A few weeks ago, someone asked me when was the first time I felt shame.
This was a tough question, partly because I have probably forgotten the very first time, and partly because it means I have to admit to something that is, by definition, uncomfortable. But then that is the whole point of writing something autobiographical – you have to put in the bad stuff about yourself as well as the good (though, for some reason, that rule only seems to apply to people who are not politicians).
Then I remembered something that happened when I was at junior school. Which was great, I could answer the question. But then I realised that, in order for that to make sense, I first had to mention Miss Bailey.
Miss Bailey was one of my school teachers at Telford Middle School in Leamington Spa. She was unremittingly horrendous. Foul tempered and grossly overweight, she was the one teacher that no pupil ever had a good word for. For most of my time at that school, she didn’t have a class of her own, she lurked in the science lab cum craftwork building that we called The Unit, appearing only to fill in for other teachers and yell at pupils until they blubbed.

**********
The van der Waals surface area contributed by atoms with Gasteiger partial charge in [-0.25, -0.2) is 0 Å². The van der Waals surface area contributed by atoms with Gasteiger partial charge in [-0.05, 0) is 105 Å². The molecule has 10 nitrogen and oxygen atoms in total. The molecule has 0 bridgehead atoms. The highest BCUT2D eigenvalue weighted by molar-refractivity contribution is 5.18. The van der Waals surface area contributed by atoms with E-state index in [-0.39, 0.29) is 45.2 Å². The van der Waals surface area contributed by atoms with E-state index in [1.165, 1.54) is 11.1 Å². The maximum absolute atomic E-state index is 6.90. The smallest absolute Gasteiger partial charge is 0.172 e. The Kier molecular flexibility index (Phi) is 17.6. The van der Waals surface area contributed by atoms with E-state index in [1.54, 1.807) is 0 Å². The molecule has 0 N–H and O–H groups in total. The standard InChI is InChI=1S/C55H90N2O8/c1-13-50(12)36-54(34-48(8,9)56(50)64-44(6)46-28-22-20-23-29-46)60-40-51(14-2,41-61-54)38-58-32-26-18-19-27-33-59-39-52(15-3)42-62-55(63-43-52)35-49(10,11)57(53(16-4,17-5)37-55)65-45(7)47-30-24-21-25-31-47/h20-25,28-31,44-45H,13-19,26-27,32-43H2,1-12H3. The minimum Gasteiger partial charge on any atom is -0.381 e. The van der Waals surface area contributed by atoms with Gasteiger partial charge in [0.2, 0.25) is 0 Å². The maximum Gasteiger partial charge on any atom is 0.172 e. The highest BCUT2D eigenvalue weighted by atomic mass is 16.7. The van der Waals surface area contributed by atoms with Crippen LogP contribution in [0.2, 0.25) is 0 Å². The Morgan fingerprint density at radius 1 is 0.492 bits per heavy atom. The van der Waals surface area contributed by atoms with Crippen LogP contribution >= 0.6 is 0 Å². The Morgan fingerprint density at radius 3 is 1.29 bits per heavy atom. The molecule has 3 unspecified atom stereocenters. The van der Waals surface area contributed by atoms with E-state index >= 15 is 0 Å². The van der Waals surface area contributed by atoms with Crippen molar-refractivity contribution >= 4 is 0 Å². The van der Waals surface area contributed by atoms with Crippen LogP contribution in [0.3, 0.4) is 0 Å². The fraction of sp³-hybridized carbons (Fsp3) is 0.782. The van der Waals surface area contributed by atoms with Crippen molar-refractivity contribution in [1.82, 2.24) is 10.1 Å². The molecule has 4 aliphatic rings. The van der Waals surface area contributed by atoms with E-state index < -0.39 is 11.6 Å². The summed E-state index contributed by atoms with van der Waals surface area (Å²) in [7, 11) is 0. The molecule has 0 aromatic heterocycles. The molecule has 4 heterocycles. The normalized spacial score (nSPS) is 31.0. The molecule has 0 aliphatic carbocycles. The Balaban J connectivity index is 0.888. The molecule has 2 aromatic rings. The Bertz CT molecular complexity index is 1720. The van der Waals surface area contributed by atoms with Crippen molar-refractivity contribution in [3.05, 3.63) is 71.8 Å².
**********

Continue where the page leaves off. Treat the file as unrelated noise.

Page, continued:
Then, in my final year, they gave her a class. I missed the start of that year as I was recovering from an operation, but I spent the time before school started being less concerned at my recovery and more at the possibility that I might be lumbered with HER for a whole year. The relief when Helen Whitehouse stopped by my house with the message that I was in a different class altogether was incredible.
One of my clearest memories of Miss Bailey, though, is the time that she gave us sex education lessons. Most of us went away none the wiser as to the facts of life. We couldn’t believe that any of these things could ever involve a person like that, and wondered why the school could not have picked someone more credible to teach us that subject.
Miss Bailey left the school at the end of that year. I am sure that she had a very successful career, mellowed a lot and had children of her own. She was, after all, probably no more than 30 at the time. But I don’t think that anyone she taught at Telford will remember her with any great fondness